| Sheep leave ‘ship of death’ (October 25, 2003)

This has to be called a “win – win” situation, but one that has taken far too long to implement. The whole live sheep export industry needs to undergo some sort of review process to ensure that this can never happen again.

Sheep leave ‘ship of death’
By Patricia Karvelas and Belinda Hickman
October 25, 2003

ONE of the world’s poorest nations will be paid $1million to take the 50,000 Australian sheep that have been stranded at sea in the Middle East for three months.

50,000 stranded sheep have found a new home

More than two months after being rejected by Saudi Arabia, the Howard Government revealed yesterday the African nation of Eritrea had agreed to take the sheep.

Despite secretly signing a memorandum of understanding with the Africans last Thursday, the Howard Government – which has come under enormous pressure over its handling of the issue – did not reveal the final destination for the sheep until 4.30pm yesterday – 30 minutes after the animals landed on Eritrean soil.

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In addition to the $1 million, the Eritrean Government will be given 3000 tonnes of fodder for the sheep, which will become food for the poor country’s population.

The $1 million is intended to cover the costs of unloading, transporting, vaccinating and slaughtering the sheep. “If there’s any of that money left over from the $1million, we have undertaken to provide that as aid to Eritrea to projects associated with the livestock industry,” Agriculture Minister Warren Truss said last night.

Announcing the end of the saga, Mr Truss said the MV Cormo Express began unloading the sheep in Eritrea at 4pm yesterday. He said it would take three days for them to be unloaded.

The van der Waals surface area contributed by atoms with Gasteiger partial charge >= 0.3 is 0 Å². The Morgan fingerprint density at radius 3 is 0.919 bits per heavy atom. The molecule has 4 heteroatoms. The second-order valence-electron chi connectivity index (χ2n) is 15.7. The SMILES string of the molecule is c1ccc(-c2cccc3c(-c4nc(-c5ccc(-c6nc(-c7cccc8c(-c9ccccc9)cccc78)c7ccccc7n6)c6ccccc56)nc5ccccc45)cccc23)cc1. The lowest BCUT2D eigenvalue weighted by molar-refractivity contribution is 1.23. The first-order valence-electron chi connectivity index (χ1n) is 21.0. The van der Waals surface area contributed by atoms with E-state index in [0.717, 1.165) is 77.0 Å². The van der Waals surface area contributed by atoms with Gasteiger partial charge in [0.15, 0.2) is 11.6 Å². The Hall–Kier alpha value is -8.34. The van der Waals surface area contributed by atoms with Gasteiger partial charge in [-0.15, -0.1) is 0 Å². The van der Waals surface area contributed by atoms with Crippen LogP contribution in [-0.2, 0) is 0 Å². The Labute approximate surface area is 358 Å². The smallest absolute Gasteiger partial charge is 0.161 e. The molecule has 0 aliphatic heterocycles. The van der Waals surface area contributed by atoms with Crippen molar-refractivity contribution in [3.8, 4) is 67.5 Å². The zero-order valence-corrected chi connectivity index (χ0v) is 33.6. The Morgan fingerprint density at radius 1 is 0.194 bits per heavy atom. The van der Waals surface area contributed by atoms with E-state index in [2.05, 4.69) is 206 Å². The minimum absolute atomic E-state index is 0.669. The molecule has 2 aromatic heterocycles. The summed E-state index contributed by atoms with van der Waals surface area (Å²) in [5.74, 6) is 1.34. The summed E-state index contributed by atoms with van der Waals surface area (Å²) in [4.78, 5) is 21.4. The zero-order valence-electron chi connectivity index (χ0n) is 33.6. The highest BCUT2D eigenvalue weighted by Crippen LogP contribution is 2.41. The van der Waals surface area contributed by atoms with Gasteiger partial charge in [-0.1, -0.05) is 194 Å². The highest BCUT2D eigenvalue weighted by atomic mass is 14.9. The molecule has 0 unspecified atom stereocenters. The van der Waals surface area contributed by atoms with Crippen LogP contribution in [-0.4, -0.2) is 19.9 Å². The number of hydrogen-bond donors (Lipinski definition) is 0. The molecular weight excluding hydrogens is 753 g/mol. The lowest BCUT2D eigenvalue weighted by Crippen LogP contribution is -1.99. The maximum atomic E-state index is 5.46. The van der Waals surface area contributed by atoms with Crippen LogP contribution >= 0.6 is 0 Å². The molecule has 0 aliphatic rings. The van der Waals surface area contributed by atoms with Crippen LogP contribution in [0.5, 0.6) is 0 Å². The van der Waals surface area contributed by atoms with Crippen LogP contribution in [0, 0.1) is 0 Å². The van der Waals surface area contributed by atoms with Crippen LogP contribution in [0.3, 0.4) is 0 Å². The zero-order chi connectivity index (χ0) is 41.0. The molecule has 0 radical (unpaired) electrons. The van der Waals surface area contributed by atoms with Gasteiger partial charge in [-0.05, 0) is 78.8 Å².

The sheep started unloading in the main Eritrean port of Massawa, and are being transported 58km to a feedlot near the capital, Asmara.

“I make no apologies for the fact that the negotiations have been undertaken largely in secret,” Mr Truss said. “If too many people had known about them there was always the risk that this deal would suffer the same consequences as some others when premature publicity has led to the failure of negotiations.”

A team of federal and West Australian government and industry officials have travelled to Eritrea in the past fortnight, using contacts in Egypt and Libya to forge a deal, after the Eritrean Government indicated it was interested in accepting the sheep.

The MV Cormo Express was turned around on Tuesday. It was in the Arabian Sea, en route to the Cocos Islands.

Mr Truss said the deal had been uncertain until Eritrean veterinary approvals were complete and approval to unload had been granted.

Mr Truss estimated the entire saga had cost the federal Government $10 million.

Farmers groups welcomed the development yesterday, saying it would protect Australia from any quarantine risk.

And RSCPA national president Hugh Wirth said he was “greatly relieved”.

The Australian